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Showing 101–110 of 1071 results for Flags and Founding Documents

Cost of Revolution

Learn about the story of Richard Mansergh St. George, an Irish officer in the British Army, and his experience during the Revolutionary era.
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Meet the Figures: Oneida Nation Theater

At the Museum's Oneida Nation Theater, featuring six life-cast figures and a film, meet Oneida people in the midst of a debate about how they will engage in the Revolutionary War.
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Finding Freedom: Deborah - George Washington’s Letter to Lund Washington

On April 30, 1781, General George Washington wrote this letter to Lund Washington, his cousin and farm manager, to express his disgust with Lund Washington’s decision to supply the British when they came to Mount Vernon earlier that month. In General Washington’s absence, Lund Washington convinced the British to spare the plantation from being destroyed by providing them with food and supplies. General Washington wrote in response, “It would have been a less painful circumstance to me, to have heard…they had burnt my House, & laid the Plantation in Ruins.” Lund Washington’s negotiation saved the property, but General Washington felt his honor had been tarnished by giving in to the enemy. The departure of 17 enslaved people, including Deborah, only worsened Washington’s embarrassment. Although the British left Washington’s plantation untouched, they burned many neighboring properties.

George Washington Papers, Manuscript Division, Library of Congress, Washington, DC

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When Women Lost the Vote: A Revolutionary Story: PLG - Upper Penns Neck Township, Salem County, New Jersey Poll Lists

Upper Penns Neck Township, Salem County, New Jersey, 1800-1806


A book of historic poll lists at the Salem County Historical Society includes six lists that record women voting in state and congressional elections held in Upper Penns Neck Township between 1800 and 1806. There are at least 75 women voters included on these six lists, many voting year after year, proving that some New Jersey women voted in multiple elections.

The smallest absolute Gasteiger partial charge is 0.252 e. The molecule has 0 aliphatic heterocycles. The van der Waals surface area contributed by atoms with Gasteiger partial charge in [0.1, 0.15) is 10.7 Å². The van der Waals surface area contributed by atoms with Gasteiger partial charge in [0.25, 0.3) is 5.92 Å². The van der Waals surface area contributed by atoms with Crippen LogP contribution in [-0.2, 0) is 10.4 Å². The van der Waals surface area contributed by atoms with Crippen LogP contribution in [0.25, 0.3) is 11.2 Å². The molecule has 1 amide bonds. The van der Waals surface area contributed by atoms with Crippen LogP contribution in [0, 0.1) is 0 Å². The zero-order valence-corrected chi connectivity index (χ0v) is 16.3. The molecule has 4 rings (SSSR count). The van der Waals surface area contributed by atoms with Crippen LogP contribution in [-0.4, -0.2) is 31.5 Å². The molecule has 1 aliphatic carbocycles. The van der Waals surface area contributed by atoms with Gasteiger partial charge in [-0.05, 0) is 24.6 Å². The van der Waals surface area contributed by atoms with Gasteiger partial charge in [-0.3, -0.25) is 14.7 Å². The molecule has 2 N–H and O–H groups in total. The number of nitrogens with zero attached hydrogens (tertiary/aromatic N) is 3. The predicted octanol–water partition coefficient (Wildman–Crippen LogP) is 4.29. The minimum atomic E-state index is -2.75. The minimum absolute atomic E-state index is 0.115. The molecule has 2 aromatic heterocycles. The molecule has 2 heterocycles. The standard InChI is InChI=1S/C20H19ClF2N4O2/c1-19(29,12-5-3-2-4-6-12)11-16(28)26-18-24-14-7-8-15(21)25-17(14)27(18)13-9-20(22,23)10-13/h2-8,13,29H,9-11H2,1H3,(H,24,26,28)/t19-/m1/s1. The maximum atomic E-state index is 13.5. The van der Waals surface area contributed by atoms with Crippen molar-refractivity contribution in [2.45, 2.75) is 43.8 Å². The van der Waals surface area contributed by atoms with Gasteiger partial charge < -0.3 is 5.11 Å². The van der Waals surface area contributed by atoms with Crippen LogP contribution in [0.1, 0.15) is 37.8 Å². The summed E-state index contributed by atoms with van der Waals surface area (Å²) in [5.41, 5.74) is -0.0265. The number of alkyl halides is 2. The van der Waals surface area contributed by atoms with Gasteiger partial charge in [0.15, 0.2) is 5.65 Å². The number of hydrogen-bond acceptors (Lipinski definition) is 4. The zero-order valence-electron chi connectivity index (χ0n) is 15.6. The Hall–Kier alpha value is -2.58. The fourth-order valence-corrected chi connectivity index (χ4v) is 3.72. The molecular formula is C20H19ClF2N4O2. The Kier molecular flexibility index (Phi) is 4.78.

A number of voters on this list have yet to be identified. As the Museum of the American Revolution continues its research, please contact us if you know more about any of the voters. Share your research with us.

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When Women Lost the Vote: A Revolutionary Story: When Women Lost the Vote: A Tableau Interactive

In the core exhibition at the Museum of the American Revolution, a scene of three life-size figures recreates what it might have looked like when women voted in a state election held on October 13-14, 1801 in Montgomery Township, Somerset County, New Jersey. You can read more about the tableau here and click the button below to explore the scene in detail!
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Cost of Revolution: Battle of Paoli

Painted by Xavier della Gatta, 1782

Richard Mansergh St. George remembered Paoli as a “nocturnal bloody scene” and helped create the detailed painting of the battle reproduced here. The painting merges different moments from the battle into one action-packed view. It provides a rare, eyewitness glimpse into the violence of the Revolutionary War.

Museum of the American Revolution

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Finding Freedom: London - Portrait of Brigadier General Benedict Arnold

London served as a trumpeter in the American Legion, a Loyalist force formed by British Brigadier General Benedict Arnold. This portrait by an unknown artist shows Arnold in his British Army uniform. In the fall of 1780, just a few months before London joined the American Legion, Benedict Arnold infamously defected from the Continental Army and joined the British. 

Courtesy of Clive Hammond

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Picturing Washington's Army: Map of West Point | Hudson Highlands

This map from 1783 shows the American fortifications in place at West Point. The yellow point indicates the location where Pierre Charles L’Enfant stood to paint his panorama of West Point.

Image courtesy of Library of Congress, Geography and Map Division, Washington, D.C.

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Picturing Washington's Army: Map of West Point | Headquarters

This map from 1783 shows the American fortifications in place at West Point. The yellow point indicates the location where Pierre Charles L’Enfant stood to paint his panorama of West Point. 

Image courtesy of Library of Congress, Geography and Map Division, Washington, D.C.

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Picturing Washington's Army: Map of West Point | Fort Clinton and Constitution Island

This map from 1783 shows the American fortifications in place at West Point. The yellow point indicates the location where Pierre Charles L’Enfant stood to paint his panorama of West Point. 

Image courtesy of Library of Congress, Geography and Map Division, Washington, D.C.

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